The two terms are actually interchangeable. "Split" just indicates a bird that is known to carry one copy of a genetic recessive trait. Since that bird is only carrying one copy of the recessive trait, they are "split", or heterozygous, for the hidden trait.
So, picture a black rooster with a hidden white allele (one copy of the gene). He looks black, he acts black, therefore he is black. But he has a surprise hiding inside.
Now picture a black hen with that same single copy (an allele) of that white gene. She looks black, she acts, black, but she also is carrying a hidden surprise.
You breed that rooster to that hen. You get 100 chicks from that match. Statistically, you would get 25 chicks that are pure for black - they do not have that hidden gene inside; 25 chicks where the white allele from the sire met up with the white allele from the dam and created the surprise white chicks; and you would get 50 chicks that are each carrying that hidden single copy of the white gene.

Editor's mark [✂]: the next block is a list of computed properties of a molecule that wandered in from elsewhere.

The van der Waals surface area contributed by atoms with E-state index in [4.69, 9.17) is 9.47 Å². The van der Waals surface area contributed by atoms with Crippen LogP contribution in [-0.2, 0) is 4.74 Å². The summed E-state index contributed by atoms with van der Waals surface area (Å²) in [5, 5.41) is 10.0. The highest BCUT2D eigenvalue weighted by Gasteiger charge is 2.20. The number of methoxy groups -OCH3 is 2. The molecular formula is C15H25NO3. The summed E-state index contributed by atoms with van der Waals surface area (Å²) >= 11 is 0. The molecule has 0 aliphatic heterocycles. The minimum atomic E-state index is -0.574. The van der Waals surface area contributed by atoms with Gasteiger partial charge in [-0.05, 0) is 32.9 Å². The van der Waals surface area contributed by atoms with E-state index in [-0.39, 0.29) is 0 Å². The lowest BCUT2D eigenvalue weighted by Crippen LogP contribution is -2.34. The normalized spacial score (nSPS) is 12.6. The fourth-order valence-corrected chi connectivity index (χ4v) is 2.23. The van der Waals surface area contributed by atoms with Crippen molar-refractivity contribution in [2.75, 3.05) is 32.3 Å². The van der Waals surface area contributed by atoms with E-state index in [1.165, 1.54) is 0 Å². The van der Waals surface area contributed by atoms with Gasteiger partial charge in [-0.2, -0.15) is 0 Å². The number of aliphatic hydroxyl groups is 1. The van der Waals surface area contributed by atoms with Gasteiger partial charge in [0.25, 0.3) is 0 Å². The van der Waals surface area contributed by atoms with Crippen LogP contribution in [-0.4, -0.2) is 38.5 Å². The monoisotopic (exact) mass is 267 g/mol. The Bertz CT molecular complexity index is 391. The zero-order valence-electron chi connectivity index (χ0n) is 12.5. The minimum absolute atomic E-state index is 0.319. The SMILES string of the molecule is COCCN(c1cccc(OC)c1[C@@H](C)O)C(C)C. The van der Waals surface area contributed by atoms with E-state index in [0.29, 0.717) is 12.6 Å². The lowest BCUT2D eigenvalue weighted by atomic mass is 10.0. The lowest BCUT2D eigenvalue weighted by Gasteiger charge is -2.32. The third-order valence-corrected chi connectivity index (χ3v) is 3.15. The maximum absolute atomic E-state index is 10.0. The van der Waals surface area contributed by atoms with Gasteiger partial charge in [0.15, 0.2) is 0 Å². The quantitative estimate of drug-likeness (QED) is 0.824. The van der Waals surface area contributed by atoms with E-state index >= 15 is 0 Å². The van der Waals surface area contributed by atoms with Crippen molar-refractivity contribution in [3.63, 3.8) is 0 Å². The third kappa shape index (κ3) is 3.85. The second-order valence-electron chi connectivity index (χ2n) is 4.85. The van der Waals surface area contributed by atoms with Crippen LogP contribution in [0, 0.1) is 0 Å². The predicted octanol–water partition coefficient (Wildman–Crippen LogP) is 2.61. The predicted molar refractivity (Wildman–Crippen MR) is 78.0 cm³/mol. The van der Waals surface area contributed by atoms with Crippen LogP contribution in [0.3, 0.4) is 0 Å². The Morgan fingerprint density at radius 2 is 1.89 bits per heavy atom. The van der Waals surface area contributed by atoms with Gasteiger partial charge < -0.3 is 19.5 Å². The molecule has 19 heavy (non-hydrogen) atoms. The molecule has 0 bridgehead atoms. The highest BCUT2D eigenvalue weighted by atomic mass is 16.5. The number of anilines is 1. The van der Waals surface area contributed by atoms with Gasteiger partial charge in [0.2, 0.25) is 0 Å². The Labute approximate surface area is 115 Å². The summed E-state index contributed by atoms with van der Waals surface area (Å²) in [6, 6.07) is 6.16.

Remember that a true recessive trait must be in pairs to show up in the chicken, and remember that a chicken gets one copy of each gene from each parent.
Does that help? :)